You are here

Summer Research Experience: Student Blog

Printer-friendly version
July 25, 2018, by Jerilyn Jean M. Calaor

Farm to Fun

Committing to an 11 week scientific program – especially one that bears the prestigious name of Harvard – can be pretty intimating. However, you (prospective students) need not to worry. While it is true that the research may be challenging at times, the people you’ll meet and the adventures you’ll venture in your weeks at Harvard Forest make the battles with field work, data entry, R, and deadlines seem so small. Here, I share highlights of two summers in Harvard Forest's Summer Program for Ecology – from farm to fun.
July 3, 2018, by Shreena Pyakurel

A Day as a Harvard REU Student

It is 7:00 AM on a Friday and I wake up as I remember that it is Friday, or as Jerilyn, one of my research partners, says Chai Day! Friday is a special day because it starts with enjoying Tim’s amazing hot breakfast with chai. I think almost everyone makes it to Friday breakfast even if they do not make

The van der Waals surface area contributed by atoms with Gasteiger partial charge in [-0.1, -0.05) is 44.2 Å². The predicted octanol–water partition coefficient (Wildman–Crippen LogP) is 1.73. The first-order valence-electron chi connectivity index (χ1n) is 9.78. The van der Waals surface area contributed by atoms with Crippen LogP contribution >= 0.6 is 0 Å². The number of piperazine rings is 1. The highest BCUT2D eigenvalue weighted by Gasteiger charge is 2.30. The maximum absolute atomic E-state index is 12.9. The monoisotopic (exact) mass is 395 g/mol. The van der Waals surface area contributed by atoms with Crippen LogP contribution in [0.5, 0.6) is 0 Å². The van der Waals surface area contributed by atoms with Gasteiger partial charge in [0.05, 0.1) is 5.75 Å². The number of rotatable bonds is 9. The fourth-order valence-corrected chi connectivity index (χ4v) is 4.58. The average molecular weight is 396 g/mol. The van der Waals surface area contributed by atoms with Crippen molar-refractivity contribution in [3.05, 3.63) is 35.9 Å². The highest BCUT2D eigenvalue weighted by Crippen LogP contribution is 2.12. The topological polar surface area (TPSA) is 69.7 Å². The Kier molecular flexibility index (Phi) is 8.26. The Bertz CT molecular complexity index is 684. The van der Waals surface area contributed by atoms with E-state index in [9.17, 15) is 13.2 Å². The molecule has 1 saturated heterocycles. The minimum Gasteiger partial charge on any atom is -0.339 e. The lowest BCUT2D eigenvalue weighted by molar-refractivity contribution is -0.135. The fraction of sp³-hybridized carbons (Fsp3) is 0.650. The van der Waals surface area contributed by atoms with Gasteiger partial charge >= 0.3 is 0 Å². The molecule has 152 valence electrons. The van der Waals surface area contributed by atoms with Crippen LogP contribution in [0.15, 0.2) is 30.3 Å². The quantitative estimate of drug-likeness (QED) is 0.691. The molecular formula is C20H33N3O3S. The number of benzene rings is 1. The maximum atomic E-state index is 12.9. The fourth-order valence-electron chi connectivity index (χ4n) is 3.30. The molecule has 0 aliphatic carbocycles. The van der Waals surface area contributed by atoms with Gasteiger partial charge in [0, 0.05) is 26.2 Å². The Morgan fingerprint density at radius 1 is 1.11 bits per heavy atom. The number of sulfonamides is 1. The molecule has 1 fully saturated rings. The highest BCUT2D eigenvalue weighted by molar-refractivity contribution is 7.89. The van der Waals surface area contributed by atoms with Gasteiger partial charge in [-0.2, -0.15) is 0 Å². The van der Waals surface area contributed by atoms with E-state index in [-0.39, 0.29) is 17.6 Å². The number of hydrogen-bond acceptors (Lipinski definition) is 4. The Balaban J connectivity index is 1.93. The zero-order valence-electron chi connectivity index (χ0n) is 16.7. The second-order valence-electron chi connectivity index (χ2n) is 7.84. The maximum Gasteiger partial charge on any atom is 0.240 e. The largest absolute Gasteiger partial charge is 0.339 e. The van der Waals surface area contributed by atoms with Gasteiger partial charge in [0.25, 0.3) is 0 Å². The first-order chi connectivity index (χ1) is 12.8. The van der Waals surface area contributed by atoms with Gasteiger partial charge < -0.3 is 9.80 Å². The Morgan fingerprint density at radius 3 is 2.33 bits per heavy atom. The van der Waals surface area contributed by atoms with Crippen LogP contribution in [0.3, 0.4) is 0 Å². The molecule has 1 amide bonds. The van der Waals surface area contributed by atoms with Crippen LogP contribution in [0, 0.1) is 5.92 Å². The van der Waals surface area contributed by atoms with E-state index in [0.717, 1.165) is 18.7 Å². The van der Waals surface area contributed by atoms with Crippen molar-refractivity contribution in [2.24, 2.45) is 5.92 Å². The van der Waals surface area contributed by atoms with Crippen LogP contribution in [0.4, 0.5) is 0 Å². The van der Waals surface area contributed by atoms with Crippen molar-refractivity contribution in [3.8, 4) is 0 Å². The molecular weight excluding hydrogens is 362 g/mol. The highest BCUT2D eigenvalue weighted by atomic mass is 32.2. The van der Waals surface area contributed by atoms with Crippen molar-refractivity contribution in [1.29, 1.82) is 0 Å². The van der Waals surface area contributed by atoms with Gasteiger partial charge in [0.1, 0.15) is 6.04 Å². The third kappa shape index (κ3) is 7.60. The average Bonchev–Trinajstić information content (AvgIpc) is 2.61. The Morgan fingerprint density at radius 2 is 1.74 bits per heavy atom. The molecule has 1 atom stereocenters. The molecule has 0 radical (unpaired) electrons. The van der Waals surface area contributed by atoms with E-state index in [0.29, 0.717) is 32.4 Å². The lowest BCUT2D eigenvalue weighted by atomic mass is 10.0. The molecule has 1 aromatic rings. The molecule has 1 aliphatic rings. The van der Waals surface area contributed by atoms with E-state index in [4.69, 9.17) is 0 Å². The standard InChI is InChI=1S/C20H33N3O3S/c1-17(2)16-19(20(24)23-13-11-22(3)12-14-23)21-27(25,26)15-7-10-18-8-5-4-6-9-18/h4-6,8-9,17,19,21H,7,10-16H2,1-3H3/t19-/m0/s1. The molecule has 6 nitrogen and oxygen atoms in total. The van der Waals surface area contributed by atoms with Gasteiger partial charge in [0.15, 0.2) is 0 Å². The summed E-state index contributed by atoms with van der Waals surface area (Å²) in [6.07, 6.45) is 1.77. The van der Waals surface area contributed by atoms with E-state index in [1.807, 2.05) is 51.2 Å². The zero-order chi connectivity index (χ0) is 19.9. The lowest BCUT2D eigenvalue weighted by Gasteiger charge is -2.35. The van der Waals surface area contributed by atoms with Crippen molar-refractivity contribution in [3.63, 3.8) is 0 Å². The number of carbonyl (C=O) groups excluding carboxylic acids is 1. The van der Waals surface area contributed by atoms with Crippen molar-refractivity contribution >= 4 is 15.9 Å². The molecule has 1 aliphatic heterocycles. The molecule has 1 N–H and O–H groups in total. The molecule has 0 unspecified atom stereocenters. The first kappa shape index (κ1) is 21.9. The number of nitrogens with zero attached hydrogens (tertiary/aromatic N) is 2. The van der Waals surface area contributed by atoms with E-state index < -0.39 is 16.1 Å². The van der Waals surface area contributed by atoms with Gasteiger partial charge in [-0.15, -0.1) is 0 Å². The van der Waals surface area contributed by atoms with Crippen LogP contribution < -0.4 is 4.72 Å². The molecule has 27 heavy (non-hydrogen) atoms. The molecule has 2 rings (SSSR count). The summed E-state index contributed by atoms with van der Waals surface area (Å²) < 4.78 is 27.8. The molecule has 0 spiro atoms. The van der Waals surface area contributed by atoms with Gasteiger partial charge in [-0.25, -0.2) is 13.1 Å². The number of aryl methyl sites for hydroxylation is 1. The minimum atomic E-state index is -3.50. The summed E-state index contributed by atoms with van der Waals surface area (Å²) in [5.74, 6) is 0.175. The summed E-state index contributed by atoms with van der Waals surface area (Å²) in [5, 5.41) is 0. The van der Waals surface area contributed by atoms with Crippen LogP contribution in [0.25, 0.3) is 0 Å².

August 1, 2017, by Salua Rivero

From the Zen Garden to the Zen Forest

Art installation - Salua Rivero
There was only one place, my secret place, on my campus in which I felt happy and free; the Zen Garden. It was the only green space on campus, a tiny square hidden by trees and only one picnic table to sit on. That was where I went to read, to write poetry, to meditate, to be alone and to
July 26, 2017, by Karina Martinez

Attack of the Invasive Species: Garlic Mustard and Exotic Earthworms Affect Plant Diversity

Treating Plot